Eastern Michigan players love practice at Ford Field
Detroit — Eastern Michigan’s football team switched up its normal practice routine on Monday, taking the first of what it hopes are several trips to Ford Field this season.
Roughly 200 spectators were on hand to witness the team’s ninth spring practice, including fans, local high school coaches and potential recruits, many on official visits with their families.
It was an idea that began taking shape a few weeks ago. And as word started trickling out, many players couldn’t help but count down the days.
“We were excited,” redshirt junior quarterback Brogan Roback said. “At first, we didn’t know it was true until it started going around that it was a for-sure deal. We were stoked.
“All day, that’s what was on everyone’s mind was getting here. Nothing but excitement, nothing but guys getting ready to improve and showing what they got in an NFL stadium.”
It was a unique opportunity that worked out quite well, considering Eastern Michigan hasn’t been able to practice indoors because of structural damage to its practice facility and has been practicing outside exclusively, albeit weather permitting.
“It was good for us to be in a different venue. We talked about it just because we’re going to be in so many different situations and scenarios this fall,” third-year coach Chris Creighton said. “We’ve got Friday games, Tuesday games, Wednesday games and Saturday games all at different kickoff times. As we’re maturing and growing as a program, this is great for opportunity for nine out of 15 (practices) to get on a bus and go to a different venue. It was really good for us in that way.
“Of course, it’s fun to be in this awesome venue so it’s a neat experience, but even more meaningful for us is all of these different challenges or experiences will help us in the fall.”
For many players, Monday marked the first time being able to suit up and take the field at a professional stadium.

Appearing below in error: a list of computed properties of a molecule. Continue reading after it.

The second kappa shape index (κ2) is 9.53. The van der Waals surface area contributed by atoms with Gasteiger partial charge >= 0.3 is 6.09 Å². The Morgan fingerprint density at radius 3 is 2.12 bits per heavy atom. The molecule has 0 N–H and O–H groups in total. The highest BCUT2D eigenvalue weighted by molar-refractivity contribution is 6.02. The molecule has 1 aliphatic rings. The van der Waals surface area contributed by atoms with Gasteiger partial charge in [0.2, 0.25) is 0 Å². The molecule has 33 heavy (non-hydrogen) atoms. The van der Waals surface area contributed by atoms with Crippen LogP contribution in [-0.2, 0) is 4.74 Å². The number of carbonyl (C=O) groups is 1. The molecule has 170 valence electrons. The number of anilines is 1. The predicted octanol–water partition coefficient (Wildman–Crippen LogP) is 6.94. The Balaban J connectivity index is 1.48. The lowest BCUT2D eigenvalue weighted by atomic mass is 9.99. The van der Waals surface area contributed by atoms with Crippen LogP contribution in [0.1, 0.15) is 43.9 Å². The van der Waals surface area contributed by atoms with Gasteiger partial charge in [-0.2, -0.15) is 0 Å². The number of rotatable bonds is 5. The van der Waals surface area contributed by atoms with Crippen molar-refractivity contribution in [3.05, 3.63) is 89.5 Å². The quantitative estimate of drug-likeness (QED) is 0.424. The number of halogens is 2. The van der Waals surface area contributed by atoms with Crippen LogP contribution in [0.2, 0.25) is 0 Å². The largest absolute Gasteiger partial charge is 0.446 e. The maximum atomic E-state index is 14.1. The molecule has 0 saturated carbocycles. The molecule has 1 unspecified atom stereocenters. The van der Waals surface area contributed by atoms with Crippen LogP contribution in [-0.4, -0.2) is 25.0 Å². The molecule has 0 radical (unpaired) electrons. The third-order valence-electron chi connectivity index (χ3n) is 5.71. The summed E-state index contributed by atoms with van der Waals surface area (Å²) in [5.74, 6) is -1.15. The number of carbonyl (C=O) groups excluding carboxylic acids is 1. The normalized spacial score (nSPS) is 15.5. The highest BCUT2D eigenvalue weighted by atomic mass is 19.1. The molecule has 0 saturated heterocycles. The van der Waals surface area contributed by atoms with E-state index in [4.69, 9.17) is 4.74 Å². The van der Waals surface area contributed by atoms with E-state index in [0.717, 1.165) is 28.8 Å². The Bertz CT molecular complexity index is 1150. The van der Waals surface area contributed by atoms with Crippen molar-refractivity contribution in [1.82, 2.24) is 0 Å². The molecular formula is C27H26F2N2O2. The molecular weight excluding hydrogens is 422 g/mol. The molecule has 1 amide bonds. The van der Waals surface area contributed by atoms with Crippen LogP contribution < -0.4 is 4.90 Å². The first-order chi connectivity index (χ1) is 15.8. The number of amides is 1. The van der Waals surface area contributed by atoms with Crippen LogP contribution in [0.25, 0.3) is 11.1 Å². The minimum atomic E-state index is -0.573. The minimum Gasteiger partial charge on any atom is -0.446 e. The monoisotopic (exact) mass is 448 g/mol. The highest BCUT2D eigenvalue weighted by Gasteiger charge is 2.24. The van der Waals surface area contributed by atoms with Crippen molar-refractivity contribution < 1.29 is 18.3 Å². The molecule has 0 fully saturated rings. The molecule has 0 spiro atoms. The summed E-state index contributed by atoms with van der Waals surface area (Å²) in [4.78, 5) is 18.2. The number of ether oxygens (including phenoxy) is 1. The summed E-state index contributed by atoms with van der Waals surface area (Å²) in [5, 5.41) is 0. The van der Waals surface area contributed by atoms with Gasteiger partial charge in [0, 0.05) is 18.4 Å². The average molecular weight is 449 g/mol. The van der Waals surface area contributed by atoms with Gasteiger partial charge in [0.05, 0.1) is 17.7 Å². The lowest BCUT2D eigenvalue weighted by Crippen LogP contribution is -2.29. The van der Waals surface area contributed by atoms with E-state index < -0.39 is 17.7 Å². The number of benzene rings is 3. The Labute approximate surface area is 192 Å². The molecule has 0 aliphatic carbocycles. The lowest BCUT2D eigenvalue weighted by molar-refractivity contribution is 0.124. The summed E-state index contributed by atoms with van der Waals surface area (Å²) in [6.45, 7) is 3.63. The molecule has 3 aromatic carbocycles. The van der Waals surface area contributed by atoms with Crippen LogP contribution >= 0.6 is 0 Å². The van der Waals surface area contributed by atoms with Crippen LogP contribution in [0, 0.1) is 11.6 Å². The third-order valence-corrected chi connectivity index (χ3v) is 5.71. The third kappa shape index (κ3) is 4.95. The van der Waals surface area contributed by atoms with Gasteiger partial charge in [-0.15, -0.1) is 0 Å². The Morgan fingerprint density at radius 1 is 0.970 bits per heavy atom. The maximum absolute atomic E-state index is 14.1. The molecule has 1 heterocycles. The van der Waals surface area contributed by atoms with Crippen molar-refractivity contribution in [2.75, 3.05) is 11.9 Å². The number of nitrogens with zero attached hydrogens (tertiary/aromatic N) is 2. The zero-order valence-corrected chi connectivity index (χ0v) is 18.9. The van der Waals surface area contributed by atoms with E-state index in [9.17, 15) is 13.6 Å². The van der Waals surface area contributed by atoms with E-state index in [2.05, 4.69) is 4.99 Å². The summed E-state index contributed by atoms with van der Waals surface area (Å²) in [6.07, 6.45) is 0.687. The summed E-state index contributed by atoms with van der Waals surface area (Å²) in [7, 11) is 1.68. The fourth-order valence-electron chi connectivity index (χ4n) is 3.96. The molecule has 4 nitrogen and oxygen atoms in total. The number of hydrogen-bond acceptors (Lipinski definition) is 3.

“We came here last year just kind of walking around, kind of getting the vision of making that path coming here to Ford Field for the (Mid-American Conference) championship,” Roback said. “It was my first time running around, throwing the ball around in here. It was a good feeling.
“This is a great venue close to home but this is where we want to be in December, so it’s a good time to come here, practice and get our minds right.”
Roback added it wasn’t just a typical practice, but a taste of what could possibly lie ahead.
“It’s awesome. It’s good for us players,” he said. “It’s something that motivates everyone, whether that’s playing at the next level or playing in a bowl game here or for the MAC championship.
“Football blesses us with a lot of opportunities and this is just one of them.”
While Eastern Michigan has posted a 3-21 record (1-15 in MAC play) the past two seasons under Creighton, Roback hopes those in attendance learned about the amount of sweat that’s put in behind the scenes.
“The amount of wins might not show that but we work and that’s something we can show outsiders, even our own fans or just to the public,” Roback said. “We do work, we get after it and we have the mindset and the players to make plays to get Ws. That’s one way to showcase those things in a different atmosphere other than just a game.”
Eastern Michigan will conclude its spring practice on Saturday, April 9 with its annual spring game at 3 p.m. at Rynearson Stadium in Ypsilanti.
EMU also was the second local college team to take over Ford Field this past week, joining Michigan, which practiced there Saturday in front of an estimated crowd of 6,000.
And while the season doesn’t kick off until Sept. 3 against Mississippi Valley State, Creighton hopes the trip to Ford Field will help leave a lasting impression and inspire his team.
“Internally, there’s some real genuine excitement about the steps we’ve taken in building things the way that we believe in and believe will ultimately be successful,” Creighton said. “I think that we’re going to see another big step forward (this year).
“Our seniors are dead-set on going and winning a bowl game. ... All of that is a long ways away but is there some visualization in some of these guys as they walk out here, getting off the bus? I don’t know how it couldn’t.”